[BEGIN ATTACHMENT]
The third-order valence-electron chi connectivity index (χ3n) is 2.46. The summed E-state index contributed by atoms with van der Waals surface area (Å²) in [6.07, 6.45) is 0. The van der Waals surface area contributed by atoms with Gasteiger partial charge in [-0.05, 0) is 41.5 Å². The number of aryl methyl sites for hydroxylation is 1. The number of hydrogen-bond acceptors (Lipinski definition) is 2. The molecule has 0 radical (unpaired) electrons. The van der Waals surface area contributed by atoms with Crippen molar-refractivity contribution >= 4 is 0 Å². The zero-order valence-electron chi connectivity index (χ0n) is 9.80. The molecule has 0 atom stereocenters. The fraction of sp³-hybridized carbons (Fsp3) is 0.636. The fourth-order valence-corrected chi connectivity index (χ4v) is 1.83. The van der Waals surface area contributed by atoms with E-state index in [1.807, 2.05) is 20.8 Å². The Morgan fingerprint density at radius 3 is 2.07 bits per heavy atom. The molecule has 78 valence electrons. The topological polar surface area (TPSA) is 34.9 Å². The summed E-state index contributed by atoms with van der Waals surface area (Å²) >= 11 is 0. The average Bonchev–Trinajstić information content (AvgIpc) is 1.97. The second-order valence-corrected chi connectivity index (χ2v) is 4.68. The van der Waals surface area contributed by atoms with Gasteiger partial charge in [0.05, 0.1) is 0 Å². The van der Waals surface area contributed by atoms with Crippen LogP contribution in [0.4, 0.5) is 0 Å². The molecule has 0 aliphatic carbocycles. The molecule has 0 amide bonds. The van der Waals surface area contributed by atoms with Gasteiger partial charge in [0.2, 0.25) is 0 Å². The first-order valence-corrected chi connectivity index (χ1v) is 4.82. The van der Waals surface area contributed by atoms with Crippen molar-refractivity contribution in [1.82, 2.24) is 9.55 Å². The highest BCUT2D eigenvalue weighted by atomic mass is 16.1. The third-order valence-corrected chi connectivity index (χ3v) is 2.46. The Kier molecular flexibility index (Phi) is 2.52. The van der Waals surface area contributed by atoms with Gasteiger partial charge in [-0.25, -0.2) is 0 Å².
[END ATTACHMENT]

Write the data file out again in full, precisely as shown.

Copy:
The third-order valence-electron chi connectivity index (χ3n) is 2.46. The summed E-state index contributed by atoms with van der Waals surface area (Å²) in [6.07, 6.45) is 0. The van der Waals surface area contributed by atoms with Gasteiger partial charge in [-0.05, 0) is 41.5 Å². The number of aryl methyl sites for hydroxylation is 1. The number of hydrogen-bond acceptors (Lipinski definition) is 2. The molecule has 0 radical (unpaired) electrons. The van der Waals surface area contributed by atoms with Crippen molar-refractivity contribution >= 4 is 0 Å². The zero-order valence-electron chi connectivity index (χ0n) is 9.80. The molecule has 0 atom stereocenters. The fraction of sp³-hybridized carbons (Fsp3) is 0.636. The fourth-order valence-corrected chi connectivity index (χ4v) is 1.83. The van der Waals surface area contributed by atoms with E-state index in [1.807, 2.05) is 20.8 Å². The Morgan fingerprint density at radius 3 is 2.07 bits per heavy atom. The molecule has 78 valence electrons. The topological polar surface area (TPSA) is 34.9 Å². The summed E-state index contributed by atoms with van der Waals surface area (Å²) >= 11 is 0. The average Bonchev–Trinajstić information content (AvgIpc) is 1.97. The second-order valence-corrected chi connectivity index (χ2v) is 4.68. The van der Waals surface area contributed by atoms with Gasteiger partial charge in [0.05, 0.1) is 0 Å². The van der Waals surface area contributed by atoms with Crippen LogP contribution in [0.4, 0.5) is 0 Å². The molecule has 0 aliphatic carbocycles. The molecule has 0 amide bonds. The van der Waals surface area contributed by atoms with Gasteiger partial charge in [0.2, 0.25) is 0 Å². The first-order valence-corrected chi connectivity index (χ1v) is 4.82. The van der Waals surface area contributed by atoms with Crippen molar-refractivity contribution in [1.82, 2.24) is 9.55 Å². The highest BCUT2D eigenvalue weighted by atomic mass is 16.1. The third-order valence-corrected chi connectivity index (χ3v) is 2.46. The Kier molecular flexibility index (Phi) is 2.52. The van der Waals surface area contributed by atoms with Gasteiger partial charge in [-0.25, -0.2) is 0 Å².